Manufacturers say outlook is dire, ’09 recovery in doubt

12 January 2009 18:19  [Source: ICIS news]

WASHINGTON (ICIS news)--The world is facing its most bleak business outlook since World War II and may see a sharp slowdown in China and a precipitous fall in US exports to near zero growth this year, US manufacturers said on Monday.

The Manufacturers Alliance said in its quarterly economic forecast that there is a “nearly synchronized slump in industrialised country output”.

“And, alarmingly, for the critical Asian region and for global prospects as a whole, there is potential for a sharp slowdown in the Chinese economy,” the alliance said.

Because of the global downturn, the alliance warned that US export trade - which has been the one sustaining bright spot amid otherwise declining US economic indicators - will likely shrink to bare minimum growth this year.

The alliance expects that “growth of total US goods and services export demand to slow from an estimated 8.4% in 2008 to 0.9% in 2009”.

That minimal growth forecast for US exports this year, the alliance noted, is “significantly below the previous quarterly forecast of 7.3% for 2009”.

For industrialised countries other than the US, the alliance expects gross domestic production (GDP) to contract by 0.7% in the fourth quarter of 2008, a further decline of 1.3% in the first quarter this year and an additional GDP drop of 0.8% in the second quarter.

In the alliance forecast, industrialized countries other than the US include chiefly Canada, the EU and Japan.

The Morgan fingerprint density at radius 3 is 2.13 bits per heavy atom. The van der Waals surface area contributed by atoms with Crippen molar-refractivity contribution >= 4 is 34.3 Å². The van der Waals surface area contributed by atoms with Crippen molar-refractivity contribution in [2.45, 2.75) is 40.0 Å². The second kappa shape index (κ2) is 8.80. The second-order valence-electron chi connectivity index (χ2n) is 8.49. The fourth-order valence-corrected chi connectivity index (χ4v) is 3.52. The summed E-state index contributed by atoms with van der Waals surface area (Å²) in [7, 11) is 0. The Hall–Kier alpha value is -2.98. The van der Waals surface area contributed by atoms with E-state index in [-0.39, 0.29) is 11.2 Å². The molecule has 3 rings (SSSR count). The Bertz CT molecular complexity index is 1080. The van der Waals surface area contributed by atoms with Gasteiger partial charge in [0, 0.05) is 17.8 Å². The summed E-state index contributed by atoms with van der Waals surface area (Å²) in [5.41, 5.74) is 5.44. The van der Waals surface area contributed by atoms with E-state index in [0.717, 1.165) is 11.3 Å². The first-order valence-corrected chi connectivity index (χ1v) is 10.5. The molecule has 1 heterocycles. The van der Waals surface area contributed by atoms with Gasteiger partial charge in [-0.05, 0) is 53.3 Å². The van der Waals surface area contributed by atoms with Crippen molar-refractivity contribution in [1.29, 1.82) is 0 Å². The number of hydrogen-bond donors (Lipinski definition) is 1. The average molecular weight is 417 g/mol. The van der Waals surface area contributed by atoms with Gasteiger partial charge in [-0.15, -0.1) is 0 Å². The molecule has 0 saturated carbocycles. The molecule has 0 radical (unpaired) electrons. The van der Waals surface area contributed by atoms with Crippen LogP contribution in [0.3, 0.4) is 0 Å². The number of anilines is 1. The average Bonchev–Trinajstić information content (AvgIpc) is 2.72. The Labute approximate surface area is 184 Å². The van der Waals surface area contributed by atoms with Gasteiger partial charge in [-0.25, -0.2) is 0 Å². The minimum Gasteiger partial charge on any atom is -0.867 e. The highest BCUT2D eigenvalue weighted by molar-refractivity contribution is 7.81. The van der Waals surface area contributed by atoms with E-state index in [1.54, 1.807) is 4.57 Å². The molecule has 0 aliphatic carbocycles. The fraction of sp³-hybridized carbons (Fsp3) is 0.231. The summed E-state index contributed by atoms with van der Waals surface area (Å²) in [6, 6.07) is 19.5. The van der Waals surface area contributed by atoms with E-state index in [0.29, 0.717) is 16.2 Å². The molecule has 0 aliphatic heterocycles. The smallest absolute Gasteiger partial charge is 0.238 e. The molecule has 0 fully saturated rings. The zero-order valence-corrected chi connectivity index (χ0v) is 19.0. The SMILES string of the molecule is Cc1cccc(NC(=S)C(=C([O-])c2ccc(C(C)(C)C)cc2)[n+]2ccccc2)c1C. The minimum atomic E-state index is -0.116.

For those nations and regions the alliance says it expects no GDP growth in the third quarter this year and the beginning of a modest recovery in the fourth quarter with growth inching up by 1.7%.

“Aggregate developing country growth is expected to be softer than previously forecast,” the alliance said, “due in part to weaker prospects for China and Brazil.”

The alliance said it expects GDP growth of 3% for developing nations in the fourth quarter of 2008, 2% growth in the first quarter this year and an even more modest 1.7% gain in developing countries’ GDP for the second quarter.

“Expectations are for a further deceleration to 1.5% GDP growth during the third and fourth quarters of 2009,” the alliance said of developing nations.

Manufacturers Alliance economist Cliff Waldman went so far as to question the general expectation among business analysts for a global economic recovery beginning later this year.

“While a number of forecasters have - with trepidation - suggested that a measure of economic and financial stability might return to the US and global economies sometime during the second half of 2009, visibility is thwarted by the strength of current downward forces,” Waldman said.

The 450 member firms in the Manufacturers Alliance include US and multinational companies and a number of international chemical producers.

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By: Joe Kamalick
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